A total of 391 people in B.C. died from illicit drug overdoses in the first three months of 2018, suggesting there is no sign over the opioid crisis easing.
In its latest report Thursday, the BC Coroners Service said 161 people died of an overdose in March alone – a 24-per-cent increase from the same time in 2017. That equates to more than five deaths per day.
The three townships seeing the highest number of deaths remain Vancouver, Surrey and Victoria where lives claimed have reached 102, 55 and 34 respectively.
People aged 19 to 39 makeup the largest demographic of British Columbians dying from overdose deaths – or 188 people.
Despite efforts by government and health officials to increase harm reduction methods – such as free opioid-reversing nalaxone kits, safe consumption sites and fentanyl test strips – concerning trends have continued to plague all corners of the province.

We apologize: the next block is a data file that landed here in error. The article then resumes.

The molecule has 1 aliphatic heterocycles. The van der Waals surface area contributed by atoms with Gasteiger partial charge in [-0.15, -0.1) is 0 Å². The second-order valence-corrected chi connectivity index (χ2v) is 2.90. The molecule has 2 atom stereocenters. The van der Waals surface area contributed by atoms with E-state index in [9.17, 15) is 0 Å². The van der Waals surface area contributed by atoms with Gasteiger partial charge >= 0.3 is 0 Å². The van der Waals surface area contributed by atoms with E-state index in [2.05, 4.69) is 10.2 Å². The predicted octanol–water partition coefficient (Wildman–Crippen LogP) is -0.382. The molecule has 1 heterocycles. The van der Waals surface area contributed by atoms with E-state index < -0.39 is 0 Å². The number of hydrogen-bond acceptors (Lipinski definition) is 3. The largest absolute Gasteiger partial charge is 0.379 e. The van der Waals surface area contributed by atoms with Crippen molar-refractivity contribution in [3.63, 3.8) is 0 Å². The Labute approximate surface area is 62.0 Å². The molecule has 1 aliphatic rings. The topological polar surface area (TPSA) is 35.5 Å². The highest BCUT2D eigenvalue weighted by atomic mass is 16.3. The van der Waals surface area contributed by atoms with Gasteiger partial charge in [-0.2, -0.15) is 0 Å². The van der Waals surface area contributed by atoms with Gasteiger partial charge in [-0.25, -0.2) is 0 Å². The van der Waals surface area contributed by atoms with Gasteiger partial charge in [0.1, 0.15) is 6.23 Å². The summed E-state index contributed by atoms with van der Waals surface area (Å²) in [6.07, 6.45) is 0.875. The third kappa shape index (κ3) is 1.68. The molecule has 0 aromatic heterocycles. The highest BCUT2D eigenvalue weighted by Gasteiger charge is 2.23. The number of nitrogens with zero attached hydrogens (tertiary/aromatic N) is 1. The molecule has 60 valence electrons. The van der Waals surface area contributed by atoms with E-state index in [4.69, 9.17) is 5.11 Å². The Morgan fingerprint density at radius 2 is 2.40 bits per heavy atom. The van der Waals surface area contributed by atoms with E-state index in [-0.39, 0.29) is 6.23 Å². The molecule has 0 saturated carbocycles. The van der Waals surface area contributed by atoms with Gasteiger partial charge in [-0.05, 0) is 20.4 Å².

About eight in 10 of the 391 deaths between January and March were due to the illicit versions of the painkiller fentanyl, according to toxicology reports by the coroners service.
Men remain to face the lions share of overdose deaths of about 80 per cent, or 319 lives lost.
And more than 90 per cent of overdose deaths have occurred inside, with 62 per cent in private residence and 29 per cent inside other locations. Meanwhile, there have been no deaths at supervised consumption or drug overdose prevention sites in the province since opening in 2016 and 2017.
The BC Coroners Service is urgently reminding those using any illicit drugs not to use alone and carry a nalaxone kit.